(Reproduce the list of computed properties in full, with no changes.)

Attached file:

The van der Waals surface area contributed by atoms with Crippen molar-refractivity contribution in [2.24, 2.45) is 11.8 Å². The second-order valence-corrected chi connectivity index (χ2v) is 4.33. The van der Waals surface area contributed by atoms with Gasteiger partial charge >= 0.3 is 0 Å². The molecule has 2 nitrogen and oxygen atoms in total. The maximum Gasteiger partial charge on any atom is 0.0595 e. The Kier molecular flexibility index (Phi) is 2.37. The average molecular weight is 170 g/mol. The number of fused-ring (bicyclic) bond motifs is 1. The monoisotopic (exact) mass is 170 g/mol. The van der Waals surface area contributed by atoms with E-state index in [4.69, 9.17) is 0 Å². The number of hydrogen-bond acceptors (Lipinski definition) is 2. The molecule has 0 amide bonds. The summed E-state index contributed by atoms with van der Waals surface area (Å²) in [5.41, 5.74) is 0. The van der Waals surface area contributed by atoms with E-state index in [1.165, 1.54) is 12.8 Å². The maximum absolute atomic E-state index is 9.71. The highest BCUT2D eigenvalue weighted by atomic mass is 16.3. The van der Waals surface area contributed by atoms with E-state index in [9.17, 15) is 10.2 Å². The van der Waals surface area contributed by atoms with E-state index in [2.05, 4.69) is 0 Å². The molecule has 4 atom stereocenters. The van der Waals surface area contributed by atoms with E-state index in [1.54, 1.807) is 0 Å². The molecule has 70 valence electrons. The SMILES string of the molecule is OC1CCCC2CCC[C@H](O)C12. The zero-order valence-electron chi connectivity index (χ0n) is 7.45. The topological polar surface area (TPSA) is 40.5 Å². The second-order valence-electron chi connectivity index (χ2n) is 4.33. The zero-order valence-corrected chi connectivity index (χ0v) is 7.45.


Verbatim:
The van der Waals surface area contributed by atoms with Crippen molar-refractivity contribution in [2.24, 2.45) is 11.8 Å². The second-order valence-corrected chi connectivity index (χ2v) is 4.33. The van der Waals surface area contributed by atoms with Gasteiger partial charge >= 0.3 is 0 Å². The molecule has 2 nitrogen and oxygen atoms in total. The maximum Gasteiger partial charge on any atom is 0.0595 e. The Kier molecular flexibility index (Phi) is 2.37. The average molecular weight is 170 g/mol. The number of fused-ring (bicyclic) bond motifs is 1. The monoisotopic (exact) mass is 170 g/mol. The van der Waals surface area contributed by atoms with E-state index in [4.69, 9.17) is 0 Å². The number of hydrogen-bond acceptors (Lipinski definition) is 2. The molecule has 0 amide bonds. The summed E-state index contributed by atoms with van der Waals surface area (Å²) in [5.41, 5.74) is 0. The van der Waals surface area contributed by atoms with E-state index in [1.165, 1.54) is 12.8 Å². The maximum absolute atomic E-state index is 9.71. The highest BCUT2D eigenvalue weighted by atomic mass is 16.3. The van der Waals surface area contributed by atoms with E-state index in [9.17, 15) is 10.2 Å². The van der Waals surface area contributed by atoms with E-state index in [2.05, 4.69) is 0 Å². The molecule has 4 atom stereocenters. The van der Waals surface area contributed by atoms with E-state index in [1.54, 1.807) is 0 Å². The molecule has 70 valence electrons. The SMILES string of the molecule is OC1CCCC2CCC[C@H](O)C12. The zero-order valence-electron chi connectivity index (χ0n) is 7.45. The topological polar surface area (TPSA) is 40.5 Å². The second-order valence-electron chi connectivity index (χ2n) is 4.33. The zero-order valence-corrected chi connectivity index (χ0v) is 7.45.